Amartya Sen, GHF Board Member

Amartya Sen
1998 Nobel Economics Laureate; Professor of Economics and philosophy, Harvard University

A man of ideas, Amartya Sen has taught economics at an astonishing number of prestigious universities in Asia, Europe, and North America. In 1998 he won the Nobel Prize for economics “for his contribution to welfare economics” and for his work on famine, human development theory, and the underlying mechanisms of poverty.

He is most famous for linking development and freedom. In his major work, “Development As Freedom” (1999) Sen demonstrated how, through economic development, people can better choose how to live their lives in freedom.

Sen was born in Santiniketan in West Bengal, the university town created by the poet Rabindranath Tagore, another Indian Nobel Prize winner. Tagore is said to have given Sen his name “Amartya” which means “immortal”.

In his acceptance speech in Stockholm Sen quoted a poem by Tagore in praise of freedom of the mind: “Where the clear stream of reason has not lost its way into the dreary desert sand of dead habit.”

After undergraduate studies at Visva-Bharati and Presidency College in Calcutta, he moved to Trinity College, Cambridge, where he earned a First Class B.A. and then a PhD. Since he was elected a Prize Fellow of Trinity College, he had freedom for four years to do what he liked, and this is when he immersed himself in studying philosophy, which has been a lasting engagement.

Sen started his academic career at Jadavpur University in Calcutta at the age of 23. He subsequently held professorships at the University of Delhi, London School of Economics, Oxford University and Harvard University, and he has also been visiting professor at Massachusetts Institute of Technology, Stanford University, Cornell University, and the University of California at Berkeley. He headed his old college in Cambridge as Master of Trinity during 1998-2004.

“I have never had any serious non-academic job,” comments Sen. Notwithstanding, Amartya Sen is anything but an ivory tower intellectual.

His book, “Poverty and Famines: An Essay on Entitlement and Deprivation,” wherein he demonstrated that famine occurs not only from a lack of food, but from inequalities built into mechanisms for distributing food, and his work on the causes of famine and more generally in the field of development economics had resonances far beyond academe. He had a strong influence on formulation of the Human Development Report, published by the United Nations Development Programme (UNDP). This eagerly awaited annual publication by UNDP that ranks countries on a variety of economic and social indicators owes much to the contributions by Sen and other social theorists in the area of economic measurement of poverty and inequality.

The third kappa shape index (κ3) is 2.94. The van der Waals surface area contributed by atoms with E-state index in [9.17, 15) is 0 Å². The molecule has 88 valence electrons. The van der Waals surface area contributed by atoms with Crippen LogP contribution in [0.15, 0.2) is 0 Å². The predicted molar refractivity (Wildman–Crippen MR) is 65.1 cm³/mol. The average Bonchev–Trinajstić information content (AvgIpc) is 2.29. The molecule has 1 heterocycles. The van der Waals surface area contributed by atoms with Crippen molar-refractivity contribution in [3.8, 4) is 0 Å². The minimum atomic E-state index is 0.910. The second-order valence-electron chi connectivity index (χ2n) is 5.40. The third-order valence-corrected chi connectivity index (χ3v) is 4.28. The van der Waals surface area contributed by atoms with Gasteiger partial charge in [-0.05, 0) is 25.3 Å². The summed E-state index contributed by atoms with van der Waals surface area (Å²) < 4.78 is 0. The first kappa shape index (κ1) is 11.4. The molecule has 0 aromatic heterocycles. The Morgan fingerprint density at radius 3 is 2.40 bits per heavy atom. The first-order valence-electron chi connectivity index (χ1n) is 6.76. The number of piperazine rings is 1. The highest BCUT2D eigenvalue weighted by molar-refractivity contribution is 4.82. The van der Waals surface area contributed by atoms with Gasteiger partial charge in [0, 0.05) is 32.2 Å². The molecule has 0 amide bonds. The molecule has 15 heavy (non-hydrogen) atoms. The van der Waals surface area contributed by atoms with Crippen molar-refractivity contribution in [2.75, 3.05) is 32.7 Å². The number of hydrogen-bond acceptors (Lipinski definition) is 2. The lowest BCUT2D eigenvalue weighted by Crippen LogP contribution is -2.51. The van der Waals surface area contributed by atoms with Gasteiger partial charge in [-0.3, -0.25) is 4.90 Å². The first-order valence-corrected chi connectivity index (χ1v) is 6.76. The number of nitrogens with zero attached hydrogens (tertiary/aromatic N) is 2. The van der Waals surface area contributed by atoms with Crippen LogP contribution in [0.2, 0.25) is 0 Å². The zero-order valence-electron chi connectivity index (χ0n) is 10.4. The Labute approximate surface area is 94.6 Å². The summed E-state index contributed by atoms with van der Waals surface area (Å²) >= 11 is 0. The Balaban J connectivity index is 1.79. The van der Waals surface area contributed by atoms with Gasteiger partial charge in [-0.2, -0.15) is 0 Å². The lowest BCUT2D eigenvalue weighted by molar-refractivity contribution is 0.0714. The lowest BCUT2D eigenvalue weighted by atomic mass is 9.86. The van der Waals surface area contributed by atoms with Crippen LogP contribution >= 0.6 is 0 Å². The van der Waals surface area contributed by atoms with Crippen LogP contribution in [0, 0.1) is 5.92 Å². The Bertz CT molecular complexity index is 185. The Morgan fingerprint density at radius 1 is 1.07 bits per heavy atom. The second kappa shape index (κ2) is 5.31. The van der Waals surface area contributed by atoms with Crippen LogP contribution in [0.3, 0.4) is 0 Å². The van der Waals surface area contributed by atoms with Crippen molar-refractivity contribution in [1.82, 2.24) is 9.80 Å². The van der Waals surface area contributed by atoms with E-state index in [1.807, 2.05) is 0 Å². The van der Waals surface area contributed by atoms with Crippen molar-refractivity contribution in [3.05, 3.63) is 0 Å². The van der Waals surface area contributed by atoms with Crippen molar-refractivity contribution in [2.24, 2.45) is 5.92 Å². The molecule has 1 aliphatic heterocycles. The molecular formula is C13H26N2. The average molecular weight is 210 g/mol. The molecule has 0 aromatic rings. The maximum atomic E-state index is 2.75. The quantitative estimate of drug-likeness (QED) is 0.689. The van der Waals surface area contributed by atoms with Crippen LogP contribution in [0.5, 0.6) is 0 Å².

Sen’s views on famine go back a long way. When he was a nine year-old boy he witnessed firsthand the Bengali Famine of 1943 in which three million people perished. The famine was entirely avoidable as Sen showed later, and identified the economic causes of starvation in Bengal in 1943 linked with an uneven economic boom and blundered public policy.

Other examples of Sen’s reaching far beyond college campuses are reflected in life-time Achievement Awards from the Indian Chamber of Commerce and the UN Economic and Social Commission for Asia and the Pacific, the Eisenhower Medal for Leadership and Service, the Bharat Rama, India’s highest civilian award, the Edinburgh Medal, the Senator Giovanni Agnelli International Prize in Ethics, and the Brazilian Ordem Do Merito Cientifico: Gra-Cruz.

Sen has served as President of the American Economic Association, the Indian Economic Association, the International Economic Association, and the Econometric Society, reflecting his keen interest in his work as a professional economist. He has also been Honorary President of Oxfam.

Skipping back over his Who’s Who of leading universities, Sen recalls his formative years at Tagore’s school in Santiniketan. “This was a co-educational school with many progressive features. The emphasis was on fostering curiosity rather than competitive excellence, and any kind of interest in examination performances and grades was severely discouraged. I can remember one of my teachers telling me about a fellow student, ‘even though her grades are very good, she is quite a serious thinker.’ Since I was, I have to confess, a reasonably good student, I had to do my best to efface that stigma.”

Asked one day how he relaxed, Sen replied: “I go on long bicycle rides when in India, I read a lot and I like arguing with people.” (P.Ress)


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